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A Different Perspective on the Edge Change


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  • Baller

It has recently occurred to me that the edge change takes about 80% of the width of the course! (I’ll expand on this statement below).


Everyone talks about the edge change as though it occurs in a precise spot, like "behind the boat" or "at the second wake." And if your definition of the edge change is the exact spot where your ski passes through being flat on the water, then yes, the edge change does occur at a precise spot. But it seems to me that pinpointing the location of the edge change is not very helpful to anyone struggling with pulling too long (that would be me and a lot of my ski buddies).


Trying to adjust the timing of the edge change by focusing on where the ski transitions through flat is like trying to cure an illness by treating a symptom. I’ve wasted a lot of time trying to force an earlier edge change, but have only recently realized that if I want an earlier edge change, I’ll have to do something different WELL BEFORE I get to this transition spot. While studying the pro’s videos, a whole new perspective struck me.


My new definition of the edge change is that it is not a spot; it’s a zone, a very long zone. It’s the zone during which the ski is transitioning from being on one extreme edge until it’s on the other extreme edge. And if you watch the pros do it (see videos below), this zone starts as soon as they have both hands back on the handle and feel load, right through the release of the handle as they near full course width. Their skis are rolling from one edge over to the other the whole time they are on the handle.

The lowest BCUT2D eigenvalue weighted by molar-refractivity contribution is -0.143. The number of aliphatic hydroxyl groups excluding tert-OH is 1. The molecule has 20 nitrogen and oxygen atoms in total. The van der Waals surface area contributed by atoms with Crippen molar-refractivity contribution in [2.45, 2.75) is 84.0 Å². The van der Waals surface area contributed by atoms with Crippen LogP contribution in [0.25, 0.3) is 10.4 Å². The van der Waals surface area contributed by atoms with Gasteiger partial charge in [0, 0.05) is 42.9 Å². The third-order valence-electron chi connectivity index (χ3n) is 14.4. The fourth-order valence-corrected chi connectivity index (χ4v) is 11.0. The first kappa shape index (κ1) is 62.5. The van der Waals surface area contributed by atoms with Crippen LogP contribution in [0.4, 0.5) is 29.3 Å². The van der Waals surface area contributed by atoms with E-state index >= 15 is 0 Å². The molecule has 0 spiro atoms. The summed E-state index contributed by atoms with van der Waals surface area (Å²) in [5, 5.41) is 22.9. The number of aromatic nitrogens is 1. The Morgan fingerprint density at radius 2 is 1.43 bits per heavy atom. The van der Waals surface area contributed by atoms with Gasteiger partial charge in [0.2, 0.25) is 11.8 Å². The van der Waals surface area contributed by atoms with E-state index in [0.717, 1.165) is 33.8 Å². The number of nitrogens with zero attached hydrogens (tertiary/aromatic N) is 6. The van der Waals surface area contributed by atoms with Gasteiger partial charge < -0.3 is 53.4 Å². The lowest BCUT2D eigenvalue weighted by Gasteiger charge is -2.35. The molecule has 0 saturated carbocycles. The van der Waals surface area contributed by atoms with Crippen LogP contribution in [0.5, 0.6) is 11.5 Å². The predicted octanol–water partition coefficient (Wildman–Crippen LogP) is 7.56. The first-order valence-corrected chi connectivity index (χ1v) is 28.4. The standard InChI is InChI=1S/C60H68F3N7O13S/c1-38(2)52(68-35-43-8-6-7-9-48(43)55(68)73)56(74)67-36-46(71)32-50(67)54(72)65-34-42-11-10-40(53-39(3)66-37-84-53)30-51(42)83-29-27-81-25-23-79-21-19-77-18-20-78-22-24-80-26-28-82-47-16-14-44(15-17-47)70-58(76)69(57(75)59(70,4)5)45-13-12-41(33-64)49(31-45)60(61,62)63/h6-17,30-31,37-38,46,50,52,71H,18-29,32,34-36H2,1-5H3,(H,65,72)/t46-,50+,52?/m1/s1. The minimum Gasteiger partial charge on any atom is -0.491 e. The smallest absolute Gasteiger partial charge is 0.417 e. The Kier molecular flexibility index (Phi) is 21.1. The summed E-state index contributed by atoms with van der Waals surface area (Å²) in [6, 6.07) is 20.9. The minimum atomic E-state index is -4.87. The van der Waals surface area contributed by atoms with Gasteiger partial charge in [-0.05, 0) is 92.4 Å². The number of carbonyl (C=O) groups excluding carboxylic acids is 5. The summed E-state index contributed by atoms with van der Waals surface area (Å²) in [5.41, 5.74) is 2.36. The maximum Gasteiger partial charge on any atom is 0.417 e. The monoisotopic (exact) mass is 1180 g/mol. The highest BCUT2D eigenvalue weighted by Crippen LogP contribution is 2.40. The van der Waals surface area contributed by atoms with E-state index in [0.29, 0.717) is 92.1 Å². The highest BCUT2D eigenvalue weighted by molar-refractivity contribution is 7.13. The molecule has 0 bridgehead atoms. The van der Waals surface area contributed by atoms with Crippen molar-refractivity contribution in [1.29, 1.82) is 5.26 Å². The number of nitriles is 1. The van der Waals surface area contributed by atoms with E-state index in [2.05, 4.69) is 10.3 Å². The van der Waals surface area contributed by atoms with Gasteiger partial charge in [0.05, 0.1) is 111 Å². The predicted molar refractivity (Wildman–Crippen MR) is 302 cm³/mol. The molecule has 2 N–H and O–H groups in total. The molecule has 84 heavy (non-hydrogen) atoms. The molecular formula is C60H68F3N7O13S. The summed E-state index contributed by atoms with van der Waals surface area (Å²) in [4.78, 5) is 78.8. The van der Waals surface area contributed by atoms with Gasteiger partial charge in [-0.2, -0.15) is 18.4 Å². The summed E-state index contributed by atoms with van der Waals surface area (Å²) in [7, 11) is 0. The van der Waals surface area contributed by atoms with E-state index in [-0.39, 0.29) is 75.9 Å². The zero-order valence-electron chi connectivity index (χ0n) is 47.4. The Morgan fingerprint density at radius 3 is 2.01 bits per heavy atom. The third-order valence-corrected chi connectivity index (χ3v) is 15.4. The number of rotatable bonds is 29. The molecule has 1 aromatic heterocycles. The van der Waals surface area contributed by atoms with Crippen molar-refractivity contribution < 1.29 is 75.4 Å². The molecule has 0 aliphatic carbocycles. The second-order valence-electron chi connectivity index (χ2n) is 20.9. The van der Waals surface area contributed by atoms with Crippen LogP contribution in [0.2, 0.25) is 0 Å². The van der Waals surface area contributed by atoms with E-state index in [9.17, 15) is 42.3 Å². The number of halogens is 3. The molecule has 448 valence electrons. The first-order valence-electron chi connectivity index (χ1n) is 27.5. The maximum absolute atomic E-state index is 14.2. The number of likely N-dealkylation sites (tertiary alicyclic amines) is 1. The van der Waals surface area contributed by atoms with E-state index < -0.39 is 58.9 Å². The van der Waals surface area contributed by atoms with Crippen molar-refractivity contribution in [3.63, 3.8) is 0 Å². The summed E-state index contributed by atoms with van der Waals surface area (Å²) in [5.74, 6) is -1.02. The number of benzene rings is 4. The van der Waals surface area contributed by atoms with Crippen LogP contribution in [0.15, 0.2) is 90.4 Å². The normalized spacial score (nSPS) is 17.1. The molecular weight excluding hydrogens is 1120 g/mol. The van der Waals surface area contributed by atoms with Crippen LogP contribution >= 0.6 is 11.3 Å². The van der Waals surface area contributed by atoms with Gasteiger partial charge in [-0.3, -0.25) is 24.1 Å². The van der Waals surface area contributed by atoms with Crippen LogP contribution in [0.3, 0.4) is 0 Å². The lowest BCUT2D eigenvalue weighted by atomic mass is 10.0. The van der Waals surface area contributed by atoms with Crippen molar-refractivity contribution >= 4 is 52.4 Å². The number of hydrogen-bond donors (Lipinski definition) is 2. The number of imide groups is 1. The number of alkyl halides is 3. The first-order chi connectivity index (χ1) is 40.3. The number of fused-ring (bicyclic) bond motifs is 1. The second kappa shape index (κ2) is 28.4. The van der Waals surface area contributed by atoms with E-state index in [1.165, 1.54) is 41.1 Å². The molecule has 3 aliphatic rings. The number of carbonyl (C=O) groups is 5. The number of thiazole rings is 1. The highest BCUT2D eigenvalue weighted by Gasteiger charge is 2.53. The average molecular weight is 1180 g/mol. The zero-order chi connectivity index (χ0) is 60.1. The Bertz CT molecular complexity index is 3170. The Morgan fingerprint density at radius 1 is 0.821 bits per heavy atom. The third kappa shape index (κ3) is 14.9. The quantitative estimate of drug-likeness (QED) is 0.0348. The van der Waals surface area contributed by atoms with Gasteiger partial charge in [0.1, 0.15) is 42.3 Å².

This is in contrast to how most skiers stuck at -22, -28 and -32 hook a tight turn around the ball, strike a nice stacked cutting pose (hopefully), freeze there for a moment while accelerating, then try to pop an edge change somewhere around the second wake. This almost always results in the ski transitioning through flat well beyond the second wake, a straight path at the ball, slack and a hit or the ski blowing out of the water.


The lesson for me out of all this is that it’s not good enough for me to try to force an earlier edge change. I have to start changing my edge as soon as I’m on the handle with both hands (assuming all the other fundamentals are in place at this point). This initiation of the edge change is WAY earlier than I’d ever imagined. No wonder I’m usually pulling too long. And when I can execute on this new perspective, it’s magic; I have an early path and a smooth controlled turn into a tight rope. Nirvana!


This is likely not news to anyone skiing regular -38s or shorter, but I’ve never had anyone explain the edge change to me in these terms. So I thought I would share this perspective and would love to get feedback on the idea.



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